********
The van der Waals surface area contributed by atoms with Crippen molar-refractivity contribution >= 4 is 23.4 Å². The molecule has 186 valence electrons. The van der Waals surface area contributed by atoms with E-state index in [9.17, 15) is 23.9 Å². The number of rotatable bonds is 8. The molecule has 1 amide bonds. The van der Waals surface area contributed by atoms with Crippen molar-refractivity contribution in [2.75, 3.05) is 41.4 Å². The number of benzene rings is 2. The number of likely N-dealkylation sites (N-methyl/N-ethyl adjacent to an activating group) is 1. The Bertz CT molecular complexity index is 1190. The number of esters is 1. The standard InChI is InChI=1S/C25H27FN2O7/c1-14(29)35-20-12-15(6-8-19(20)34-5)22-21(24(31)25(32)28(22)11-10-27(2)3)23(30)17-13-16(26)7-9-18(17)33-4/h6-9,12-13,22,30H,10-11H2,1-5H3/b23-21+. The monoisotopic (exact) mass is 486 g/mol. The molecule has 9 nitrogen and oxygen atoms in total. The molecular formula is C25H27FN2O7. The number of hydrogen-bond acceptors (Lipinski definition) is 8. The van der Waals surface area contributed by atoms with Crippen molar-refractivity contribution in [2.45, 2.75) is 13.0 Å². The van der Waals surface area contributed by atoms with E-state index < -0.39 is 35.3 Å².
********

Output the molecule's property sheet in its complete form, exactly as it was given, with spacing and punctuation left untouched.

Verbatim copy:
The van der Waals surface area contributed by atoms with Crippen molar-refractivity contribution >= 4 is 23.4 Å². The molecule has 186 valence electrons. The van der Waals surface area contributed by atoms with E-state index in [9.17, 15) is 23.9 Å². The number of rotatable bonds is 8. The molecule has 1 amide bonds. The van der Waals surface area contributed by atoms with Crippen molar-refractivity contribution in [2.75, 3.05) is 41.4 Å². The number of benzene rings is 2. The number of likely N-dealkylation sites (N-methyl/N-ethyl adjacent to an activating group) is 1. The Bertz CT molecular complexity index is 1190. The number of esters is 1. The standard InChI is InChI=1S/C25H27FN2O7/c1-14(29)35-20-12-15(6-8-19(20)34-5)22-21(24(31)25(32)28(22)11-10-27(2)3)23(30)17-13-16(26)7-9-18(17)33-4/h6-9,12-13,22,30H,10-11H2,1-5H3/b23-21+. The monoisotopic (exact) mass is 486 g/mol. The molecule has 9 nitrogen and oxygen atoms in total. The molecular formula is C25H27FN2O7. The number of hydrogen-bond acceptors (Lipinski definition) is 8. The van der Waals surface area contributed by atoms with Crippen molar-refractivity contribution in [2.45, 2.75) is 13.0 Å². The van der Waals surface area contributed by atoms with E-state index < -0.39 is 35.3 Å².